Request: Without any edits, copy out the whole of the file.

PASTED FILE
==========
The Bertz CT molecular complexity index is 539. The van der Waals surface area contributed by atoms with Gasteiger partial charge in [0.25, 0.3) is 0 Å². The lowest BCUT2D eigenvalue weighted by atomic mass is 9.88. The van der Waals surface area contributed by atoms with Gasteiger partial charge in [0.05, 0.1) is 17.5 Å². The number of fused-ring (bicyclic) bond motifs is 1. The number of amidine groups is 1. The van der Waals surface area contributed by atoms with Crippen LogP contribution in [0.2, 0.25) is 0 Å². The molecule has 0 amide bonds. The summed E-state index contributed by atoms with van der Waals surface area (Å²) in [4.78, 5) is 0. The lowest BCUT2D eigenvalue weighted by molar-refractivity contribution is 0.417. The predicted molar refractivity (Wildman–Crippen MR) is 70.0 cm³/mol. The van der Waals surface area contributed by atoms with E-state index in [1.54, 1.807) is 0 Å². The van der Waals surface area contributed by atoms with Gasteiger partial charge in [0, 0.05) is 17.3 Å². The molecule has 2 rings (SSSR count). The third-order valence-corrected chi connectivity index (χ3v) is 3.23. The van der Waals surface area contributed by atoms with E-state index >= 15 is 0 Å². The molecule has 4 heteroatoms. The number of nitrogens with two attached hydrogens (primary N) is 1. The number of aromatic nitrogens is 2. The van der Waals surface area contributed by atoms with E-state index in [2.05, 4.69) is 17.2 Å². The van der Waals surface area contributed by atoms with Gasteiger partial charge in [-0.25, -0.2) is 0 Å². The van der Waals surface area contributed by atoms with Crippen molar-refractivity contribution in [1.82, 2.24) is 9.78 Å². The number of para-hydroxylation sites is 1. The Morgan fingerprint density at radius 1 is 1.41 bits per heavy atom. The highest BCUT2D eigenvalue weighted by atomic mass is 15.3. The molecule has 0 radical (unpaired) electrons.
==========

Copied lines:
The Bertz CT molecular complexity index is 539. The van der Waals surface area contributed by atoms with Gasteiger partial charge in [0.25, 0.3) is 0 Å². The lowest BCUT2D eigenvalue weighted by atomic mass is 9.88. The van der Waals surface area contributed by atoms with Gasteiger partial charge in [0.05, 0.1) is 17.5 Å². The number of fused-ring (bicyclic) bond motifs is 1. The number of amidine groups is 1. The van der Waals surface area contributed by atoms with Crippen LogP contribution in [0.2, 0.25) is 0 Å². The molecule has 0 amide bonds. The summed E-state index contributed by atoms with van der Waals surface area (Å²) in [4.78, 5) is 0. The lowest BCUT2D eigenvalue weighted by molar-refractivity contribution is 0.417. The predicted molar refractivity (Wildman–Crippen MR) is 70.0 cm³/mol. The van der Waals surface area contributed by atoms with E-state index in [1.54, 1.807) is 0 Å². The van der Waals surface area contributed by atoms with Gasteiger partial charge in [0, 0.05) is 17.3 Å². The molecule has 2 rings (SSSR count). The third-order valence-corrected chi connectivity index (χ3v) is 3.23. The van der Waals surface area contributed by atoms with E-state index >= 15 is 0 Å². The molecule has 4 heteroatoms. The number of nitrogens with two attached hydrogens (primary N) is 1. The number of aromatic nitrogens is 2. The van der Waals surface area contributed by atoms with E-state index in [2.05, 4.69) is 17.2 Å². The van der Waals surface area contributed by atoms with Gasteiger partial charge in [-0.25, -0.2) is 0 Å². The van der Waals surface area contributed by atoms with Crippen molar-refractivity contribution in [1.82, 2.24) is 9.78 Å². The number of para-hydroxylation sites is 1. The Morgan fingerprint density at radius 1 is 1.41 bits per heavy atom. The highest BCUT2D eigenvalue weighted by atomic mass is 15.3. The molecule has 0 radical (unpaired) electrons.